Genocide suspects freed after court rules they would not get fair trial
Four men linked to mass slaughter of Tutsis in Rwanda
Four men accused of taking part in the 1994 Rwandan genocide have been freed by a British court after their lawyers said they would not face a fair trial if they were extradited to Africa.
Their release coincided with commemorations in Rwanda to mark the 15th anniversary of the atrocity, which began on 6 April.
Judges in the High Court in London ruled there was "a real risk [the men] would suffer a flagrant denial of justice" if returned to Rwanda for trial. Under UK law, genocide and war crime offences commited before 2001 cannot be prosecuted here.
Vincent Bajinya, who had changed his name to Brown, Celestin Ugirashebuja, Emmanuel Nteziryayo and Charles Munyaneza were arrested in London, Essex, Manchester and Bedford and had been held in custody since December 2006 under a memorandum of understanding in which Rwanda waived the death penalty.
All four are accused of killing, or conspiring with or aiding and abetting others to kill, members of the Tutsi ethnic group "with the intent to destroy in whole, or in part, that group".
Lord Justice Laws and Lord Justice Sullivan allowed their appeals against the Home Secretary Jacqui Smith's extradition orders. The judges said there was evidence that defence witnesses were afraid to give evidence.
The judges declared: "We conclude that if [the four] were extradited to face trial in the High Court of Rwanda, the appellants would suffer a real risk of a flagrant denial of justice by reason of their likely inability to adduce the evidence of supporting witnesses."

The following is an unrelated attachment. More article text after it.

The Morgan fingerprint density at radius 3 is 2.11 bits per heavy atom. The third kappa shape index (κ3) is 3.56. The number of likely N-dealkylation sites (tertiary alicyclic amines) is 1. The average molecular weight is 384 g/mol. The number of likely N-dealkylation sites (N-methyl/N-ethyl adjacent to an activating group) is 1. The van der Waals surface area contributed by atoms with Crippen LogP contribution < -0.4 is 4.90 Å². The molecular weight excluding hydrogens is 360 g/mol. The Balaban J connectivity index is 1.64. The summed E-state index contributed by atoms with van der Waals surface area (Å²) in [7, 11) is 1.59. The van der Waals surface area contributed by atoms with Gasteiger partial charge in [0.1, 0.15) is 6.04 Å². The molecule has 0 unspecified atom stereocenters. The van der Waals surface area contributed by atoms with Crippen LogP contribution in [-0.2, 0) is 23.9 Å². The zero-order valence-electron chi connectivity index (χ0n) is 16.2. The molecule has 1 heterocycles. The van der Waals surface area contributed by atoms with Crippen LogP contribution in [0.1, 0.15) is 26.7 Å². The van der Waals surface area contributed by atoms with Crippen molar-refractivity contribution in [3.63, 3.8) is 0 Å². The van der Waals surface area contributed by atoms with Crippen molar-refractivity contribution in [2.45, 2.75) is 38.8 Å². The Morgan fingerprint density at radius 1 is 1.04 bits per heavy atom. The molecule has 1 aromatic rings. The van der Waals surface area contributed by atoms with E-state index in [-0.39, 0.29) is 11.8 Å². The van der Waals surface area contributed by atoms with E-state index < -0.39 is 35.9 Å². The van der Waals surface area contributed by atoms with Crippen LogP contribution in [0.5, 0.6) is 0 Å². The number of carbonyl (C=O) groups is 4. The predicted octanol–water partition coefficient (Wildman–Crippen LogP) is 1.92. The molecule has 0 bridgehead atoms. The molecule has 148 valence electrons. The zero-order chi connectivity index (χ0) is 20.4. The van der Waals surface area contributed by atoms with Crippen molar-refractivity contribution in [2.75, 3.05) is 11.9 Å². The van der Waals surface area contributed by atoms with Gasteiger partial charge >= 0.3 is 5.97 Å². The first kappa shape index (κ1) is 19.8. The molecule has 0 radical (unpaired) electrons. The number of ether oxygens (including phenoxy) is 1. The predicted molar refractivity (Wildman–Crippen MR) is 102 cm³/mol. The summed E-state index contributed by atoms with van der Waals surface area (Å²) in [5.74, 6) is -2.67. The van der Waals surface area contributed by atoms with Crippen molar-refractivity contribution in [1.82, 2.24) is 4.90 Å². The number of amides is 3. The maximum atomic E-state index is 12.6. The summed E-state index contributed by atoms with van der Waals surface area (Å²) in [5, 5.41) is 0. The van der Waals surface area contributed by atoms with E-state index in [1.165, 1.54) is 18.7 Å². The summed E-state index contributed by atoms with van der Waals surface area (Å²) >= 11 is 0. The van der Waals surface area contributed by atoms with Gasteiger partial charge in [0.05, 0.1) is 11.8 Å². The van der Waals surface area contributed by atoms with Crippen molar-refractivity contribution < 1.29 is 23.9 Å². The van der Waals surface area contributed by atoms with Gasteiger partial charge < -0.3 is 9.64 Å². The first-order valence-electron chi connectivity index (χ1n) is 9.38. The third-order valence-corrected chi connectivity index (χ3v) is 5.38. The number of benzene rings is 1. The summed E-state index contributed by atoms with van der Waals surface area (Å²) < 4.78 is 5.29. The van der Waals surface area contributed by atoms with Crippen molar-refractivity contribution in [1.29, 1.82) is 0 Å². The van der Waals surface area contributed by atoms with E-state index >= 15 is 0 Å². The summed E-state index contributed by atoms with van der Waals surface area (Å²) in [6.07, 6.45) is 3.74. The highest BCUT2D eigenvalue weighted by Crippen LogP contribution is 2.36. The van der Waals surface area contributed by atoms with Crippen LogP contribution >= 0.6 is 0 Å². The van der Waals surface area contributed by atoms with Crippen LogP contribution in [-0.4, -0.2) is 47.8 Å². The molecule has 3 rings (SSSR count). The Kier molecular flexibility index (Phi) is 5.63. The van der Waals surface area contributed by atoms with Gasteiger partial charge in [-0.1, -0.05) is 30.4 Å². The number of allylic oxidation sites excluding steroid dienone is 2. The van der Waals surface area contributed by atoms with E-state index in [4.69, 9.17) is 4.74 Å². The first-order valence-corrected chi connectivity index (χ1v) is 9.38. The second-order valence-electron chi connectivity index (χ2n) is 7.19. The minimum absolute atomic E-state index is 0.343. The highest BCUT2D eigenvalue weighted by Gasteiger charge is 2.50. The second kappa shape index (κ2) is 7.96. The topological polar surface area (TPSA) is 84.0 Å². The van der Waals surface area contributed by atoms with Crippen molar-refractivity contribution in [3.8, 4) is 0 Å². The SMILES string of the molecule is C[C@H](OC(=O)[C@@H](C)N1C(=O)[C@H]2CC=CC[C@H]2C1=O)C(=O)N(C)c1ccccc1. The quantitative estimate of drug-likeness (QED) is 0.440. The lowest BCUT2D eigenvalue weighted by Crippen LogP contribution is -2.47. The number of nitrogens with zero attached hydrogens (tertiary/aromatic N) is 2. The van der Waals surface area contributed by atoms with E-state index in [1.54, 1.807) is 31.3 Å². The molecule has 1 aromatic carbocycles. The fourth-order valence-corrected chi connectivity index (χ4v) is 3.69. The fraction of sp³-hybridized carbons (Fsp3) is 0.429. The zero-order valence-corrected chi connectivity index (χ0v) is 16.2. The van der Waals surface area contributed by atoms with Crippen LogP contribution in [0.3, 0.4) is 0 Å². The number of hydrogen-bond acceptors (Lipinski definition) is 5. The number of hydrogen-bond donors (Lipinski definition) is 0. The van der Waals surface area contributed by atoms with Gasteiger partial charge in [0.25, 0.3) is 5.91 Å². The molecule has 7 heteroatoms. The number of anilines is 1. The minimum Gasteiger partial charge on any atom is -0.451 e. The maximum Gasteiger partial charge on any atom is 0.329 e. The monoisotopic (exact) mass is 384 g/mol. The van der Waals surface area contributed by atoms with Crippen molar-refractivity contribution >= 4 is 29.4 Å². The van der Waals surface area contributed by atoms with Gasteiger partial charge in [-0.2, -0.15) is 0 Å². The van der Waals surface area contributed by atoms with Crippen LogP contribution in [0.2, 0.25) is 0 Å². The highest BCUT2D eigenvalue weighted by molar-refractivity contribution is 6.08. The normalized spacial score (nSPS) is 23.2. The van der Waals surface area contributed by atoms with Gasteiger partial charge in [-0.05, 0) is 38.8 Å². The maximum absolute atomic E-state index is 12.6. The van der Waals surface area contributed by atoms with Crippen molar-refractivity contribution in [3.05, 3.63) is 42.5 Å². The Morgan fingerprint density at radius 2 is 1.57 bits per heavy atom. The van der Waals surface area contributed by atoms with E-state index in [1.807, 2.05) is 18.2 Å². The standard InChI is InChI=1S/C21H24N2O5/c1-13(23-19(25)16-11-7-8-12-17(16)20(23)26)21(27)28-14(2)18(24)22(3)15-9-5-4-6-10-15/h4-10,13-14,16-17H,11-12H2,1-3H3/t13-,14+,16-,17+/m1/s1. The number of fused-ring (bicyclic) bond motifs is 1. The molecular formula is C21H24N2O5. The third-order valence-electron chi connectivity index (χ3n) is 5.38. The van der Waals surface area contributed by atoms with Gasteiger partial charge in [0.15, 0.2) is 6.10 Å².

The judges also ruled there was a real risk" of [government] interference with the judiciary" in Rwanda.
They refused the Rwandan Government, represented by the Crown Prosecution Service (CPS), leave to appeal to the House of Lords against the ruling. A spokeswoman for the CPS said the ruling ended the extradition process.
All four cases had been considered by the International Criminal Tribunal for Rwanda, based in Tanzania, but the files were given to the Rwandan Government for further investigation in 2005.
Lord Gifford QC, who appeared for Munyaneza, said the case had revealed "an emerging international consensus that there is no fair trial in Rwanda".
Frank Brazell, a solicitor for Vincent Brown, welcomed the decision: "We are hugely pleased with the result. The central issue they have found is that there is clearly no prospect of these men having a fair trial in Rwanda."
He said Mr Brown, a British national and qualified doctor who had worked for a charity training nurses, would be released from custody immediately.Mr Brazell said the issue of compensation would be discussed in due course.
People suspected of genocide, war crimes and crimes against humanity can only be prosecuted in the UK if the acts were committed overseas after 2001, when the International Criminal Court Act was enacted.
The Aegis Trust, which is responsible for the Kigali Genocide Memorial Centre in Rwanda, where 250,000 victims are buried, has been lobbying MPs and Lords to amend the UK law.
Dr James Smith, the chief executive of the trust, said: "For survivors, this verdict couldn't come at a worse time. It destroys hope. It demonstrates that the suspected killers of their families enjoy freedom in Europe. The impunity of genocide suspects is a denial of justice for the survivors.
"If British courts cannot extradite these men to Rwanda, the British Government should immediately amend UK law to enable the prosecution of suspected mass murderers."
A CPS spokesman said: "Although the High Court upheld the District Judge's findings that there was evidentially a prima facie case against each defendant, the finding in relation to the real risk of a flagrant violation meant their extradition could not continue."
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